To apply a seam sealant, first stuff your backpack so the seams and stitching are fully exposed. Cover all stitch holes with a good-quality, silicone sealant and allow to dry for at least 24-hours. Take extra care when applying sealant around buckles as zippers as this stuff can be pretty tough to get off and you do not want to risk glueing yourself out of your backpack!
After these two steps, you should be well underway to protect your backpack come rain or shine.
Protecting the shell of your backpack may not be enough, especially if embarking on a more adventurous trip involving kayaking or white water rafting. Liners go inside your backpack before you start packing, and are a great way to add an extra level of protection to your kit if you know there’s a high chance of the weather getting wet and wild.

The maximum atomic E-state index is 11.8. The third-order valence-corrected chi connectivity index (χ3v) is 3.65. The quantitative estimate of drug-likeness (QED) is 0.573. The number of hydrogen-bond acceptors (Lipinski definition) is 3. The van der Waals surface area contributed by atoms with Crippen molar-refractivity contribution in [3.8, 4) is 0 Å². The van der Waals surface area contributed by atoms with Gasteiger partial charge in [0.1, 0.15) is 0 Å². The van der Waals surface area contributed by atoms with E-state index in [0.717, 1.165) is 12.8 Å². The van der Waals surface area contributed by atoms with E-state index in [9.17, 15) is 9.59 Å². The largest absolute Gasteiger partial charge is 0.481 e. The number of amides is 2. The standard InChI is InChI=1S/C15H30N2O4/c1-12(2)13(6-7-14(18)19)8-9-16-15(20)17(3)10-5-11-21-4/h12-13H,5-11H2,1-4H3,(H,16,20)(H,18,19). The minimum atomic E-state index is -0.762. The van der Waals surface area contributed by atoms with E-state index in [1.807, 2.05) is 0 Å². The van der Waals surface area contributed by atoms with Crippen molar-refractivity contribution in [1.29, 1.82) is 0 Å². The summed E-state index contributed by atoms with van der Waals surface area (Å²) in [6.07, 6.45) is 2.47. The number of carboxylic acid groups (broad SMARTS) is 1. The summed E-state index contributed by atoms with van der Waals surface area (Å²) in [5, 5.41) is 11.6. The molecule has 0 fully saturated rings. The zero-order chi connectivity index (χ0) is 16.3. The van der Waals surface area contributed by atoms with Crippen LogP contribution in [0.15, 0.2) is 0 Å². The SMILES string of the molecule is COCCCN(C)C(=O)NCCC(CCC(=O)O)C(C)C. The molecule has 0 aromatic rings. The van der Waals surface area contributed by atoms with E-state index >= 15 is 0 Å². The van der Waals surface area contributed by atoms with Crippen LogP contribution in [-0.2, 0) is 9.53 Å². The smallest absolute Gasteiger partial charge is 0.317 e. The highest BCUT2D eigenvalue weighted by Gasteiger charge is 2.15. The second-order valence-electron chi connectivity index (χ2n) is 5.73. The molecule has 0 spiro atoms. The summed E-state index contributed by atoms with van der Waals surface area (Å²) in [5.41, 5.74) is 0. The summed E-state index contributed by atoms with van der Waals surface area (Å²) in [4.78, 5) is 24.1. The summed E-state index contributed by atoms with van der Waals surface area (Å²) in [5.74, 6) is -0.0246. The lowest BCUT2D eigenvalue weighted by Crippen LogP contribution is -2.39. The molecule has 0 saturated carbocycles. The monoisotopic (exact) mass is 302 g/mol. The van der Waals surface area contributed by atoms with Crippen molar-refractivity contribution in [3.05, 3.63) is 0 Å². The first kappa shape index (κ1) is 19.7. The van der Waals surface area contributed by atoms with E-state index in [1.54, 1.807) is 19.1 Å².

Backpack liners are relatively inexpensive and can also simply opt for a plastic bag or bin liner, but these tend to be less durable and prone to tears. Although, even when using an ‘official’ sealed seam backpack liner, remember to be cautious when packing sharp objects, and check for holes beforehand.
Individual Linings or Dry Bags
Separating the contents of your backpack is a great way to stay organised, and one way to do this whilst keeping things dry is to use individual waterproof dry bags. As well as compartmentalising your belongings, you can feel confident that your belongings are protected from rain or sudden submersions in water.
Ensure that the dry bags are properly closed and sealed securely and all the air is expelled before packing so they don’t take up excess room.